Crash Test Dummies, Spacemen, Computer Coders Land At Meadowlawn Launch 

Students get a first-hand look at careers in technology


astronaut at launch

Meadowlawn Intermediate School students on Friday peered through a spaceship door, met a NASA volunteer in a spacesuit, learned computer programming, and got a crash-course in crash test dummies.

It was all part of the Quality of Life Launch, a quarterly program organized by Meadowlawn teachers to provide the students with real-world experiences and spark students’ interests in various careers. 

This Launch program had a heavy emphasis on STEM (science, technology, engineering, and math). 
Several guests with backgrounds in STEM fields visited the school and shared their experiences with the students. 


Among the guests were Mark Brown and Jon Keck from Humanetics, a Huron-based company that makes crash test dummies to test the safety of automobiles, motorcycles, military vehicles, and an array of other vehicles. (Article continues below photo)


Humanetics crash test dummies

“If you’ve seen a crash test dummy on TV, it probably came from Huron,” Mr. Brown said.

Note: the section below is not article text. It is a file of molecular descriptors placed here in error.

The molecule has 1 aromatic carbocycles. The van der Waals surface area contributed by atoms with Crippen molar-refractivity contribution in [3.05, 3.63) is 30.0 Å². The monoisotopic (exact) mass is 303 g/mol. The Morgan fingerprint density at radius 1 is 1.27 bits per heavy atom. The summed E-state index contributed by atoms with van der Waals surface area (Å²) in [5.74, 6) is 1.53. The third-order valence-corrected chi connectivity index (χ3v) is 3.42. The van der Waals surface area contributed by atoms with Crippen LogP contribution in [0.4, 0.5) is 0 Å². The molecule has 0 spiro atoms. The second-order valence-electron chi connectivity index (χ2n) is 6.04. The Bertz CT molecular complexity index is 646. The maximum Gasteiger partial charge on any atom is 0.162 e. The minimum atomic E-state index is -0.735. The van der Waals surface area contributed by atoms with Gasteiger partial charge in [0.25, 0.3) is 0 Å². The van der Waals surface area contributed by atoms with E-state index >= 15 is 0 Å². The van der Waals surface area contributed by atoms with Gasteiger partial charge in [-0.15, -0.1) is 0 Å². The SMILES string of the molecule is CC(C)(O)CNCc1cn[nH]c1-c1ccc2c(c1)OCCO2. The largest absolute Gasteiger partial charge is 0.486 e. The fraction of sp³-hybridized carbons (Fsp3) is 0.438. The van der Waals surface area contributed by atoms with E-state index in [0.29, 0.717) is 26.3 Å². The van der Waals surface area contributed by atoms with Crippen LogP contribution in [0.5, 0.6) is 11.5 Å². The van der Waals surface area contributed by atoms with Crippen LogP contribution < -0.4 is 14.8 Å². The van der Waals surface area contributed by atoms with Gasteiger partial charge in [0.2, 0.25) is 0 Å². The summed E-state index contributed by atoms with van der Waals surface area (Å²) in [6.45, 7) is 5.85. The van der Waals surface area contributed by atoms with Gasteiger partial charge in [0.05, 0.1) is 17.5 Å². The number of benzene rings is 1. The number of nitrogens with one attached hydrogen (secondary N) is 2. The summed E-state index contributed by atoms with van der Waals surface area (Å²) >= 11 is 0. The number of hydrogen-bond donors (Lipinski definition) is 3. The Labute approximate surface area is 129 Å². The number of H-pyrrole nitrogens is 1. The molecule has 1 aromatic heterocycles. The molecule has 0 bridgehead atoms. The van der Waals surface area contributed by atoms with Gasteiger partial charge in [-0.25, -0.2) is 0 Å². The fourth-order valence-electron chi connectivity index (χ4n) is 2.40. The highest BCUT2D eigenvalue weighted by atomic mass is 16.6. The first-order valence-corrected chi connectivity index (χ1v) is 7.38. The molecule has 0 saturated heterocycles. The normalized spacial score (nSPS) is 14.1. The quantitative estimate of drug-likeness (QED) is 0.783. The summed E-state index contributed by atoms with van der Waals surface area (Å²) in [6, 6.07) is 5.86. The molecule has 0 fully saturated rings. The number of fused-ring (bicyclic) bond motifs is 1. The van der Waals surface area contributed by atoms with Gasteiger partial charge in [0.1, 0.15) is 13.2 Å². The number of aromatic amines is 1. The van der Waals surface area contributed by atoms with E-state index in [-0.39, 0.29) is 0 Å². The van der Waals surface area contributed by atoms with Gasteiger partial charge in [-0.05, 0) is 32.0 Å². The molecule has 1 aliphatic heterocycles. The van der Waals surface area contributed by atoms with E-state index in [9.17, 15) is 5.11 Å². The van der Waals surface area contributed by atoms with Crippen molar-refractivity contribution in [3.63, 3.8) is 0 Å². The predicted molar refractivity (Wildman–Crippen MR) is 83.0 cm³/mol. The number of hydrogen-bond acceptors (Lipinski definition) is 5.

Students learned what the dummies are made of – metal, plastic, foam, and electronic sensors – and how they are used to test the safety of vehicles and the impact on humans during a crash.


The million-dollar question on the children’s minds? How much the dummies cost. The answer: A child-sized dummy could cost $8,000 to $10,000, and an adult-sized model up to $1 million.


The company has 150 employees – about half of whom have engineering degrees and the rest are a mix of skilled laborers. (Article continues below photo)

 
computer coding

Meanwhile, in the library, Jessica George taught the students about computer coding. 

“Computer science touches every one of us every day,” said Mrs. George, who is the 4H program assistant at Ohio State University. She explained to the children that next year there will be 1.4 million jobs available for computer coders and there will only be 400,000 people qualified for the jobs. 

“There will be tons of opportunities,” Mrs. George said. 

Using a simple demonstration with dice and a quarter, she showed the students how algorithms work and instruct computers how to function. “Anyone can code,” she said, encouraging them to consider computer programming as a career.


Other sessions for students included a talk by NASA volunteer Gene Zajac about American astronauts and the spacesuits they wear, and a demonstration by Daryl Edwards, a NASA retiree who demonstrated how an airlock on a spaceship works.

Posted by j_stacklin On 29 March, 2019 at 3:54 PM